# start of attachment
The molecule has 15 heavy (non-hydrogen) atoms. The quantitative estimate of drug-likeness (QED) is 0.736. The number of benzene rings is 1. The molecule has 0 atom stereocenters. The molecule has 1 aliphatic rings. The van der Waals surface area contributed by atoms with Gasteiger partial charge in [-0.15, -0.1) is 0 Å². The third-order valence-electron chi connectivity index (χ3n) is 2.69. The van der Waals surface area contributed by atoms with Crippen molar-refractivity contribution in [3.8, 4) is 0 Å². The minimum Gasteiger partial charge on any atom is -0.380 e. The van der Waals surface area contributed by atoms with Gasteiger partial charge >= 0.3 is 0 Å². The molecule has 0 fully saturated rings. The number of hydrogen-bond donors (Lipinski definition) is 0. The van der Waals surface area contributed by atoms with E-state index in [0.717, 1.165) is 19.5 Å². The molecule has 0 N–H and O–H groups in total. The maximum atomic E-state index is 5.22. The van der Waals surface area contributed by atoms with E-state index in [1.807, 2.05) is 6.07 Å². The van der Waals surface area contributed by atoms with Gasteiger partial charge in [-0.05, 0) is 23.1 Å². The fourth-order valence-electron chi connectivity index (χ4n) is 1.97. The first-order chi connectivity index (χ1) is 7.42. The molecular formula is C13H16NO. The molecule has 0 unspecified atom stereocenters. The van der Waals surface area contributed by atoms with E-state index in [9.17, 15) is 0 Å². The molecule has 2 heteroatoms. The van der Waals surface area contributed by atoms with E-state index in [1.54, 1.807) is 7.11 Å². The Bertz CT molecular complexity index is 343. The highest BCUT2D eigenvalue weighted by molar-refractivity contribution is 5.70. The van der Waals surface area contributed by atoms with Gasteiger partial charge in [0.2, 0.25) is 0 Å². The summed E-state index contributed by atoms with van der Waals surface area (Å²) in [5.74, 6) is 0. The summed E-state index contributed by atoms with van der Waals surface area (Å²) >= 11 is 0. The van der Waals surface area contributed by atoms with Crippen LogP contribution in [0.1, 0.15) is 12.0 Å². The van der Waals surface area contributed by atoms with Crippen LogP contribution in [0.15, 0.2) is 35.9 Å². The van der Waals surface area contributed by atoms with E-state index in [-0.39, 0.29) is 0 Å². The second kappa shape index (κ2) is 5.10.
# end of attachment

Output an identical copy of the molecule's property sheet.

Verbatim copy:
The molecule has 15 heavy (non-hydrogen) atoms. The quantitative estimate of drug-likeness (QED) is 0.736. The number of benzene rings is 1. The molecule has 0 atom stereocenters. The molecule has 1 aliphatic rings. The van der Waals surface area contributed by atoms with Gasteiger partial charge in [-0.15, -0.1) is 0 Å². The third-order valence-electron chi connectivity index (χ3n) is 2.69. The van der Waals surface area contributed by atoms with Crippen molar-refractivity contribution in [3.8, 4) is 0 Å². The minimum Gasteiger partial charge on any atom is -0.380 e. The van der Waals surface area contributed by atoms with Gasteiger partial charge >= 0.3 is 0 Å². The molecule has 0 fully saturated rings. The number of hydrogen-bond donors (Lipinski definition) is 0. The van der Waals surface area contributed by atoms with E-state index in [0.717, 1.165) is 19.5 Å². The molecule has 0 N–H and O–H groups in total. The maximum atomic E-state index is 5.22. The van der Waals surface area contributed by atoms with E-state index in [1.807, 2.05) is 6.07 Å². The van der Waals surface area contributed by atoms with Gasteiger partial charge in [-0.05, 0) is 23.1 Å². The fourth-order valence-electron chi connectivity index (χ4n) is 1.97. The first-order chi connectivity index (χ1) is 7.42. The molecular formula is C13H16NO. The molecule has 0 unspecified atom stereocenters. The van der Waals surface area contributed by atoms with E-state index in [9.17, 15) is 0 Å². The molecule has 2 heteroatoms. The van der Waals surface area contributed by atoms with E-state index in [1.54, 1.807) is 7.11 Å². The Bertz CT molecular complexity index is 343. The highest BCUT2D eigenvalue weighted by molar-refractivity contribution is 5.70. The van der Waals surface area contributed by atoms with Gasteiger partial charge in [0.2, 0.25) is 0 Å². The summed E-state index contributed by atoms with van der Waals surface area (Å²) in [5.74, 6) is 0. The summed E-state index contributed by atoms with van der Waals surface area (Å²) >= 11 is 0. The van der Waals surface area contributed by atoms with Crippen LogP contribution in [0.1, 0.15) is 12.0 Å². The van der Waals surface area contributed by atoms with Crippen LogP contribution in [0.15, 0.2) is 35.9 Å². The van der Waals surface area contributed by atoms with E-state index in [-0.39, 0.29) is 0 Å². The second kappa shape index (κ2) is 5.10.